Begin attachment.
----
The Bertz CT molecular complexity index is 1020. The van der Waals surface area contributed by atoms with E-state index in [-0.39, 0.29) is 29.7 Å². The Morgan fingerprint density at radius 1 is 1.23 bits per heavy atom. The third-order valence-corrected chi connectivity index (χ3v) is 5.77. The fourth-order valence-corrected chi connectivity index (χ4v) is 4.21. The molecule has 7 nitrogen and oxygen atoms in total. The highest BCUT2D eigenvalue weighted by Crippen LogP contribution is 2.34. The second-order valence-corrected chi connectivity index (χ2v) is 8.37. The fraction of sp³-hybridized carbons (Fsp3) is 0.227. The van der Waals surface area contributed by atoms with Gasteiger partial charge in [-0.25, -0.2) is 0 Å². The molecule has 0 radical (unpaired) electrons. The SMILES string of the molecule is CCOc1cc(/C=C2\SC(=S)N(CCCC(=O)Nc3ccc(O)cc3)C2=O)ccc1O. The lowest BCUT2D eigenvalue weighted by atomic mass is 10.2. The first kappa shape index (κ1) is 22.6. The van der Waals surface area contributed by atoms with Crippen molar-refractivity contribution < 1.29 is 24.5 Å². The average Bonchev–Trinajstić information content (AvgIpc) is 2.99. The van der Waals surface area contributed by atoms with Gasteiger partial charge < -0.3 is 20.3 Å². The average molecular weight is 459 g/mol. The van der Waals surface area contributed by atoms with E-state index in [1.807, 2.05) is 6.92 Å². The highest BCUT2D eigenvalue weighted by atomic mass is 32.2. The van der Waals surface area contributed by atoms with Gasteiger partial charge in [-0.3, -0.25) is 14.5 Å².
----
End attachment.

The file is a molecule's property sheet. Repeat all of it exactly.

The Bertz CT molecular complexity index is 1020. The van der Waals surface area contributed by atoms with E-state index in [-0.39, 0.29) is 29.7 Å². The Morgan fingerprint density at radius 1 is 1.23 bits per heavy atom. The third-order valence-corrected chi connectivity index (χ3v) is 5.77. The fourth-order valence-corrected chi connectivity index (χ4v) is 4.21. The molecule has 7 nitrogen and oxygen atoms in total. The highest BCUT2D eigenvalue weighted by Crippen LogP contribution is 2.34. The second-order valence-corrected chi connectivity index (χ2v) is 8.37. The fraction of sp³-hybridized carbons (Fsp3) is 0.227. The van der Waals surface area contributed by atoms with Gasteiger partial charge in [-0.25, -0.2) is 0 Å². The molecule has 0 radical (unpaired) electrons. The SMILES string of the molecule is CCOc1cc(/C=C2\SC(=S)N(CCCC(=O)Nc3ccc(O)cc3)C2=O)ccc1O. The lowest BCUT2D eigenvalue weighted by atomic mass is 10.2. The first kappa shape index (κ1) is 22.6. The van der Waals surface area contributed by atoms with Crippen molar-refractivity contribution < 1.29 is 24.5 Å². The average Bonchev–Trinajstić information content (AvgIpc) is 2.99. The van der Waals surface area contributed by atoms with Gasteiger partial charge < -0.3 is 20.3 Å². The average molecular weight is 459 g/mol. The van der Waals surface area contributed by atoms with E-state index in [1.807, 2.05) is 6.92 Å². The highest BCUT2D eigenvalue weighted by atomic mass is 32.2. The van der Waals surface area contributed by atoms with Gasteiger partial charge in [-0.3, -0.25) is 14.5 Å².